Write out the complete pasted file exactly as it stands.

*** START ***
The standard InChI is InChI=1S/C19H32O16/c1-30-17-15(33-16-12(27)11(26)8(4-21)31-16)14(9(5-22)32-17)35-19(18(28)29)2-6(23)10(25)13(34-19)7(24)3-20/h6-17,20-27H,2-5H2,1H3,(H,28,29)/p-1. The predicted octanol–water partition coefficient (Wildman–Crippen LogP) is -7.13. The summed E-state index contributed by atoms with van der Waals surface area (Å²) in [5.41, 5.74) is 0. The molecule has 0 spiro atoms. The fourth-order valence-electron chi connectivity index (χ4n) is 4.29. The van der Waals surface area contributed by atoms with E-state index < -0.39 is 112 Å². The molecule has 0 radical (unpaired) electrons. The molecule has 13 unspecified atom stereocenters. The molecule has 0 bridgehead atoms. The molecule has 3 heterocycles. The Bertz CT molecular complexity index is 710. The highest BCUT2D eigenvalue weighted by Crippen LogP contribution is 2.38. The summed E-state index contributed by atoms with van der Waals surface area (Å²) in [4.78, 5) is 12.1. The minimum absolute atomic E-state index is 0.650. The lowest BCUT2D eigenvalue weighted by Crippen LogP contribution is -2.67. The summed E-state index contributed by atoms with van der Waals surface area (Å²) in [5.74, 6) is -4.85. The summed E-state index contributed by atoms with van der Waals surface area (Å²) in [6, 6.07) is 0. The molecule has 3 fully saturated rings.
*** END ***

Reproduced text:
The standard InChI is InChI=1S/C19H32O16/c1-30-17-15(33-16-12(27)11(26)8(4-21)31-16)14(9(5-22)32-17)35-19(18(28)29)2-6(23)10(25)13(34-19)7(24)3-20/h6-17,20-27H,2-5H2,1H3,(H,28,29)/p-1. The predicted octanol–water partition coefficient (Wildman–Crippen LogP) is -7.13. The summed E-state index contributed by atoms with van der Waals surface area (Å²) in [5.41, 5.74) is 0. The molecule has 0 spiro atoms. The fourth-order valence-electron chi connectivity index (χ4n) is 4.29. The van der Waals surface area contributed by atoms with E-state index < -0.39 is 112 Å². The molecule has 0 radical (unpaired) electrons. The molecule has 13 unspecified atom stereocenters. The molecule has 0 bridgehead atoms. The molecule has 3 heterocycles. The Bertz CT molecular complexity index is 710. The highest BCUT2D eigenvalue weighted by Crippen LogP contribution is 2.38. The summed E-state index contributed by atoms with van der Waals surface area (Å²) in [4.78, 5) is 12.1. The minimum absolute atomic E-state index is 0.650. The lowest BCUT2D eigenvalue weighted by Crippen LogP contribution is -2.67. The summed E-state index contributed by atoms with van der Waals surface area (Å²) in [5.74, 6) is -4.85. The summed E-state index contributed by atoms with van der Waals surface area (Å²) in [6, 6.07) is 0. The molecule has 3 fully saturated rings.